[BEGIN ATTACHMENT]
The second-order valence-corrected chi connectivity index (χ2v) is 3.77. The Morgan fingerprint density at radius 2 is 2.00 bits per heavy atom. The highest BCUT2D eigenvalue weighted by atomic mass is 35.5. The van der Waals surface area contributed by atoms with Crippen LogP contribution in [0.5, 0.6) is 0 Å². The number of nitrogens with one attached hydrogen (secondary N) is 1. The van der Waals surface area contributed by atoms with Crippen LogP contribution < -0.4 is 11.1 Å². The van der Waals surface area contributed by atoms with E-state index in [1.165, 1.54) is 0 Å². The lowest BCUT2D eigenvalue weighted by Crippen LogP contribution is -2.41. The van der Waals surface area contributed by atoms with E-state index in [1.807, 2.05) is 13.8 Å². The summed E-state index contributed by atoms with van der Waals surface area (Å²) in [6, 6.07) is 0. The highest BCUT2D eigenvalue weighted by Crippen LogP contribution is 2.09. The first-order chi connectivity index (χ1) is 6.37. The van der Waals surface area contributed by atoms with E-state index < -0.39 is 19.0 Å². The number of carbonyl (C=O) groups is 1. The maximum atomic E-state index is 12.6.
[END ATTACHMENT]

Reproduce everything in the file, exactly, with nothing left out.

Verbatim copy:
The second-order valence-corrected chi connectivity index (χ2v) is 3.77. The Morgan fingerprint density at radius 2 is 2.00 bits per heavy atom. The highest BCUT2D eigenvalue weighted by atomic mass is 35.5. The van der Waals surface area contributed by atoms with Crippen LogP contribution in [0.5, 0.6) is 0 Å². The number of nitrogens with one attached hydrogen (secondary N) is 1. The van der Waals surface area contributed by atoms with Crippen LogP contribution < -0.4 is 11.1 Å². The van der Waals surface area contributed by atoms with E-state index in [1.165, 1.54) is 0 Å². The lowest BCUT2D eigenvalue weighted by Crippen LogP contribution is -2.41. The van der Waals surface area contributed by atoms with E-state index in [1.807, 2.05) is 13.8 Å². The summed E-state index contributed by atoms with van der Waals surface area (Å²) in [6, 6.07) is 0. The highest BCUT2D eigenvalue weighted by Crippen LogP contribution is 2.09. The first-order chi connectivity index (χ1) is 6.37. The van der Waals surface area contributed by atoms with E-state index < -0.39 is 19.0 Å². The number of carbonyl (C=O) groups is 1. The maximum atomic E-state index is 12.6.